You also can find others who believe as you do that somehow providing pleasure to others is a bad thing, especially when it involves money- and BTW- prostitution is one of the purest acts of capitalism there is- which is why so many lefties hate it.

        However, given that there is no such entity as 'society'- only groups of individuals who decide they represent everyone else- you can take your little troop of judgmentalists and I will take my troop of freedom lovers who do not view sex or pleasure as a bad thing, and we can all go off and live our lives without ever having to interact with each other. I bet we have lots more fun than YOUR troop of judgmental posterior ports.

  14. Years ago friend of mine wrote a senior thesis on the history of the legalities of cannabis. He found that cannabis was lumped in with hemp when the cotton industry successfully lobbied Congress against hemp. And when did Congress ever turn down a successful lobby? Imagine the profits of the cotton industry when the far superior hemp product was taken off the market. I'm curious as to how much money the cotton industry has pumped into the failed "war on drugs".

    Another friend of mine is a retired police officer who told me that 90% of the time they could "solve a crime" by following the money.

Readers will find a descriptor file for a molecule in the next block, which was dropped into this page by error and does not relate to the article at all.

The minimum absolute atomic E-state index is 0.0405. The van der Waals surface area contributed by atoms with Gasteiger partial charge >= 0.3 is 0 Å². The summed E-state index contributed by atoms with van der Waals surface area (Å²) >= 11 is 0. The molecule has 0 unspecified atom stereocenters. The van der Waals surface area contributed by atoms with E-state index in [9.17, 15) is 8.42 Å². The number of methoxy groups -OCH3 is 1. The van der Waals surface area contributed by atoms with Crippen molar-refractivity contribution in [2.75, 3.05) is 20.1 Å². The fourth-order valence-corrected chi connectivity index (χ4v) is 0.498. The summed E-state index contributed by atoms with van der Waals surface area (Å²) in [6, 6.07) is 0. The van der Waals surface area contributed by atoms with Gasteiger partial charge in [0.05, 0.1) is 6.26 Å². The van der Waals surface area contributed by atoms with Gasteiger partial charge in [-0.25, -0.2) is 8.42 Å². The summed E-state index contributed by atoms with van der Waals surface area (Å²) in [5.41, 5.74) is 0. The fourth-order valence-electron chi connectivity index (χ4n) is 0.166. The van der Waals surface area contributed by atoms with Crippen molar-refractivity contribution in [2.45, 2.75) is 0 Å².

If pot is decriminalized imagine how many jobs in the law enforcement industry will no longer be necessary. How many jobs in the courts and legal industry will disappear? Stop to consider how much tax money flows through the veins of the local and state agencies to fight the evil monster of Pot. Think of the loss of all of the billions of dollars of property that law enforcement agencies seize in drug busts that would no longer take place. The United States imprisons the highest percentage of population as compared to all other countries in the world. And a large percentage of prisons are now privately managed. What happens to the prison populations if pot becomes legal? Do you think that the private prison corporations will sit still and be quiet in the halls of Congress?